“Of course, trains are handicapped accessible.”
His own idyllic youth taught him a valuable lesson about trains, and that is, children love them.
“Obviously, they’re seeing the bright colors and seeing something that adults do,” he explained.
“Children like to mimic what adults do and adults are driving trains. It’s interesting to see the trains go by.”
Unlike flights, limiting passengers largely to see empty skies, or passing clouds, trains afford their customers a fleeting panorama of scenery as they coast along the rails. One big different these days is the absence of the clickety-clack sound of yesteryear, since a different kind of rail system is used.
“Unless you work with a railroad, trains are not something you’re with every day, so a passenger train trip is something special,” Gay said.
“It’s a wonderful way to see the country. The Cardinal showcases the New River Gorge that no other form of transit can, because there’s no highway through the gorge. For example, Route 41 dips down briefly from Beckley, then crosses the river, but there’s no room in the gorge from one end to the other for a highway. Even CSX has to have their double track main line one track on each side. If you ride the Cardinal, particularly eastbound, you’ll see the entire gorge in daylight year-round. West bound, you will see the gorge during daylight savings time.”
As service improves, and gas prices remain steep, more folks are looking to the rails. In fact, says Gay, Amtrak’s ridership is the highest it has been in year.
“Comparing the ridership now with 50 years ago (when private trains occupied the rails), it’s much higher,” he said.
“The 1973 oil embargo gave it its first shot in the arm. Then the 1979 oil crisis gave it a shot which has continued ever since. You would have to say it’s been on a continuous upward track.”
Does this mean the privately-held railroads aren’t likely to make a comeback?
“You never know,” Gay said.
“It all depends on how well one can adapt and make use of the market. Amtrak has been given the overall nationwide responsibility. In the approach they take, you actually have more cost effectiveness than when the railroads ran their own service.”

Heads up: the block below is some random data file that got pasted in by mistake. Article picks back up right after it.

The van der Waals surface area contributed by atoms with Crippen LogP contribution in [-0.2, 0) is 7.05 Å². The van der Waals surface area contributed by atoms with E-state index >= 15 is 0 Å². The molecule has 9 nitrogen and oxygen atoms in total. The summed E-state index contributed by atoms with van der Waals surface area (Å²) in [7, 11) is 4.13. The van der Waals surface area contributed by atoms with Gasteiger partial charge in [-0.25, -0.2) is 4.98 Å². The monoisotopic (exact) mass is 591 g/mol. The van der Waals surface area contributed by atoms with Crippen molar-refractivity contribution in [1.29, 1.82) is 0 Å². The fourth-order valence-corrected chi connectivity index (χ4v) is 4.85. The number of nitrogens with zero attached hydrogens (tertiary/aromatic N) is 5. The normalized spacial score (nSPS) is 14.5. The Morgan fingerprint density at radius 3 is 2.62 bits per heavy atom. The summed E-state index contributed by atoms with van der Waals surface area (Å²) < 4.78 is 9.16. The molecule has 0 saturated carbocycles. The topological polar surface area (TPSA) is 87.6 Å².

One reason is that railroads ordered cars from the same service but they were manufactured differently, according to individual orders, he noted.
“And so you didn’t have the economy of scale like you do with Amtrak,” he said.
At the historic Prince station, the Cardinal makes its runs on Wednesday, Friday and Sunday.
“One of the things we’re hoping to see on this train is a full service diner with china and silverware, which is the way in most of the country now,” he said.
“We have tray meals now, which are tasty, and the coaches are quite comfortable. Seats recline and are wider than those on a plane. The interiors are bright and cheerful. The basic amenities are like those you found in the past.”
Granted, one can take in the scenery to some degree on a bus, but it’s just not the same as gliding down a set of steel rails.
“Particularly in an area where the train is the only form of transit and the area is quite beautiful,” Gay said.
“Planes have their place, too. But you’re going to just basically see clouds when you’re up there. Every form of transit has its place. But there needs to be balance, and they need to be connected, as much as possible.”